We may not understand what God is doing, but we know him. And he is holy love and perfect wisdom.*

 

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*Oswald Chambers, My Utmost for His Highest, p. 129.

 

(Art & photo credits:  www.commons.wikimedia.org; http://www.pinterest.com (2); http://www.christianquotes.info; http://www.pilgrimsrock.com.)

 

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Twenty-eight years ago today, I sat alone at our kitchen table in a quiet house.  It was the first day of school.  Each of our three children had been delivered to their classrooms for second, fifth, and eighth grades.

I hadn’t expected to be home alone that day; my plan had included my own class of elementary students.  For thirteen years I’d focused on raising our three, and had taken a hiatus from teaching.

Two years prior I’d returned to work part-time, and taken classes to update my teaching certificate.  Then came resume-writing and the application process.  I also started substitute teaching, in order to become known within the district.

But few positions were posted.  A candidate with no recent experience was probably shuffled to the bottom of the resume pile.  I did not receive one call for an interview.

Frustration and depression clouded my spirit.  Yes, the part-time job was still available (come October), but part-time pay was not going to cover college expenses for our three children.  It was time to grow the retirement nest egg, too.

That morning, I wrote the following in my journal (with some recent editing!):

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Dear God,

Today is the first day of school and I am without a teaching position.  Needless to say, I‘m frustrated, depressed, and confused.  Why did I put myself through such a hectic schedule last year, working part-time and going to school?  Why did I not receive even one call for an interview?  What am I doing wrong?  Am I supposed to be pursuing something else?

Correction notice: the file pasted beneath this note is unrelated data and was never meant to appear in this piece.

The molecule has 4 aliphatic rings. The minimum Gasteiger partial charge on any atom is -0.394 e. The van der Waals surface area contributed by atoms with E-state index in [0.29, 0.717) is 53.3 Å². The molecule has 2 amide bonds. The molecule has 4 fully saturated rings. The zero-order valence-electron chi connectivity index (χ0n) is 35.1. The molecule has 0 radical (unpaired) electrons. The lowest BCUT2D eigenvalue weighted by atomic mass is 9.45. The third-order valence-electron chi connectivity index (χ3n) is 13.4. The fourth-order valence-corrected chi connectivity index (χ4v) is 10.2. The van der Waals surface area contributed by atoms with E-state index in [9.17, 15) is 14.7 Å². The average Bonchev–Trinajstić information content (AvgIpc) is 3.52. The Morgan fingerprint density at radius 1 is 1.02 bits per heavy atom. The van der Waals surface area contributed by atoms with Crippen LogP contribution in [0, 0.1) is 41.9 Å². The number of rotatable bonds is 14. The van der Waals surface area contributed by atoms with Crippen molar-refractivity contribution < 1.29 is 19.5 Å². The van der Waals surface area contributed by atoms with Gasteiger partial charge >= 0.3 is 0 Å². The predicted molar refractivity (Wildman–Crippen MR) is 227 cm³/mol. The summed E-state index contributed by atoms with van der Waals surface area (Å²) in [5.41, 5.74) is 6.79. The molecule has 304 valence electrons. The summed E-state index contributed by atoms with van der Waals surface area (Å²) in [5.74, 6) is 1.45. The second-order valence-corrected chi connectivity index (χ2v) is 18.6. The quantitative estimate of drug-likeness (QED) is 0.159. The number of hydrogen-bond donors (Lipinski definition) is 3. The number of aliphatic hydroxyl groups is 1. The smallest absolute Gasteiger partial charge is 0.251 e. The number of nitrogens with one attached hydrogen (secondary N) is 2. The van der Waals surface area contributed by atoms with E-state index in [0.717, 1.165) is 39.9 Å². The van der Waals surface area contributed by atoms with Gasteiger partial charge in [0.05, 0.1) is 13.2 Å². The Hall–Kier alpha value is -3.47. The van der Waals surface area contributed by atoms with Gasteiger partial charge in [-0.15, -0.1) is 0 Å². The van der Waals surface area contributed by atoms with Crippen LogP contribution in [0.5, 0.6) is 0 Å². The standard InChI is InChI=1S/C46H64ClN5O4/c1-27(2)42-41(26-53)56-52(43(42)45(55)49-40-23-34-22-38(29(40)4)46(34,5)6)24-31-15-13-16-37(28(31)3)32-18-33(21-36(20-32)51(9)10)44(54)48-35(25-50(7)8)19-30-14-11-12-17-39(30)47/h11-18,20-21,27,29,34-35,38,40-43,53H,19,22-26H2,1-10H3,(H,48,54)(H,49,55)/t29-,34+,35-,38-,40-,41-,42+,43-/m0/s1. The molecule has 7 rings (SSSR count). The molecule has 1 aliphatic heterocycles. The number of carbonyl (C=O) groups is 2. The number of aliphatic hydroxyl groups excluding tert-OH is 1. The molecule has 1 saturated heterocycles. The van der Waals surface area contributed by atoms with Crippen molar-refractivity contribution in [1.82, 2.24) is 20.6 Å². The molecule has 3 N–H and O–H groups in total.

These kinds of questions have plagued me for days.

Yet, Lord, you are in control, and you always work things out for my good (Romans 8:28). Intellectually I know that’s true, but emotionally I’m still struggling. 

Then last night, you led me to that article in Decision Magazine, written by the young woman who’d been ordained a minister, but had no church to pastor. 

She said, “I just don’t get it.  I told a group of friends, ‘God has given me a marvelous vision for my life, so much encouragement and training.  But now it’s as if he has put me on a shelf.  My talents are being wasted.’ ”

Months earlier someone had told her she’d have a long and illustrious career.  Articles were written about her achievements.  There were awards.

“But circumstances suddenly turned against me.  My search for a position went unrewarded.  I asked the Lord to intervene.  He was silent.”

The article included highlights from the story of Joseph.  He endured much greater tribulation than just waiting.  And though Joseph, too, must have had questions, he refused to quit believing.

The author expressed questions of her own:

“When God reveals his plans for us, aren’t the paths we take supposed to be smooth and sure?  Shouldn’t we go from Point A to Point B without a hassle?  Apparently not.”

A to B